6. Rear Window (Hitchcock, 1954)
It’s difficult to pick an Alfred Hitchcock film that gets better on second viewing because they all do. Whether that’s North by Northwest with its wrong-man twists, Psycho after you’ve seen the shower scene for the first time, or Vertigo having grown accustomed to its darker tone, Hitchcock was a master of suspense whose dramatic machinations worked just as well on the fiftieth time as they did on the first. Rear Window, my personal favourite, is a film that merits repeat viewing. It has the plot twists which stand out on first viewing but it’s on second viewing that the technical brilliance of Hitchcock’s prying point of view shots really come to the fore.
5. The Sixth Sense & Unbreakable (Shyamalan, 1999/2000)
A pair of films from M. Night Shyamalan who burst into the mainstream as the twist ending “king”, The Sixth Sense and Unbreakable are perfect examples of films that get better on second viewing. Each film boasts a wonderful twist. The Sixth Sense sports a brilliant ending which makes you re-evaluate everything you have just seen. Unbreakable features a mid-film twist which takes it into its third act where it reveals another earth-shattering surprise. Watching these films a second time is like watching them for the first time again because you see these characters very differently.
4. Memento & The Prestige (Nolan, 2000/2006)
A pair of films that are elevated second time around, these sparkling Christopher Nolan efforts feature the sorts of twist endings you don’t predict. However, they’re not just shoehorned in for surprise effect as a second viewing reveals. Watch The Prestige again, for example, and suddenly you see characters completely differently, their motives now better defined. Similarly, Memento’s backwards narrative takes on a new light on second viewing.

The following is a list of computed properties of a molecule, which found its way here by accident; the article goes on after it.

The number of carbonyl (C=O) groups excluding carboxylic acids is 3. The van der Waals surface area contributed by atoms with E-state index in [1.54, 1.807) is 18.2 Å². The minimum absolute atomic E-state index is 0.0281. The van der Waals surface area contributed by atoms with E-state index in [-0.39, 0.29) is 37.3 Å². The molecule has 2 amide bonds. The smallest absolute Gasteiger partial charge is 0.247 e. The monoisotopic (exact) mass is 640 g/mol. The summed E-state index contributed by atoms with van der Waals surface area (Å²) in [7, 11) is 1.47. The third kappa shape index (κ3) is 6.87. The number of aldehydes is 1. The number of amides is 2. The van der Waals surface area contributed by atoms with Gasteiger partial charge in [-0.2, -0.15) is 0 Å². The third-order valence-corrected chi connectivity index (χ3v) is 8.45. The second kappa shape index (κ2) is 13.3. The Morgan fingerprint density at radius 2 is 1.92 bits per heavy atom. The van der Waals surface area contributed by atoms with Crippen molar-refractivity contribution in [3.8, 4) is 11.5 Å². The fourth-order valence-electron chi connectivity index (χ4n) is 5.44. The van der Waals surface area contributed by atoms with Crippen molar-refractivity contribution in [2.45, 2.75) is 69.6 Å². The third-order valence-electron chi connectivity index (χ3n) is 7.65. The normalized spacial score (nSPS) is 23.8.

3. 2001: A Space Odyssey (Kubrick, 1968)
Stanley Kubrick’s 2001: A Space Odyssey features ideas and themes that demand a second viewing because you’re better prepared for the galaxy-sized scale of its approach. Second time around you and can more easily digest its strengths. Think about any David Lynch film you’ve seen, maybe apart from the ironically titled The Straight Story, and consider whether you appreciated the work more or less on second viewing. Similarly, Kubrick’s much-celebrated 2001: A Space Odyssey is the poster film for hallucinogenic mindf**k cinema, its open-ended plot and huge thematic canvas far too much to appreciate on first viewing. 2001: A Space Odyssey might well need more than a couple of viewings before its majesty is enjoyable not infuriating but it remains a far more fulfilling cinematic experience second time around.
2. 12 Angry Men (Lumet, 1957)
Films that take place in a single location or a single day or both are great second time watches. What I love about these films is that our journey as an audience takes place in a similar time period to that experienced by our characters. And by cutting out the need to dramatically change location, we also become attune to our surroundings, similarly constrained to this room or building as the characters we’re watching.
12 Angry Men is one of my favourite films for a number of reasons, not least the fact it takes place almost entirely in the jury room following a murder trial. The script is the stand out, brilliantly taking us through a compelling tale of the wronged man through the discussions of the jurors.
The dynamic between the 12 men is enlivened by their differing views, stereotypes and emotional response to the evidence put before them. What’s more compelling is how their opinions change over the course of the film after one of them, Henry Fonda’s unnamed character, simply requests that they reconsider a seemingly open and shut case. Not as simple as it appears on face value, 12 Angry Men merits repeat viewing.
1. The Usual Suspects (Singer, 1995)
One of the best twist endings you’re ever likely to see, The Usual Suspects pulls the wool over your eyes from the first minute. But watch it again, with the blindfold lifted, and character motivation and action offers new understanding of them as people. As an audience now clued in to the antagonist’s plan, the film offers a different type of enjoyment that is actually more fulfilling on second viewing.
Written and Compiled by Dan Stephens
Over to you: what are your fave films that get better on second viewing?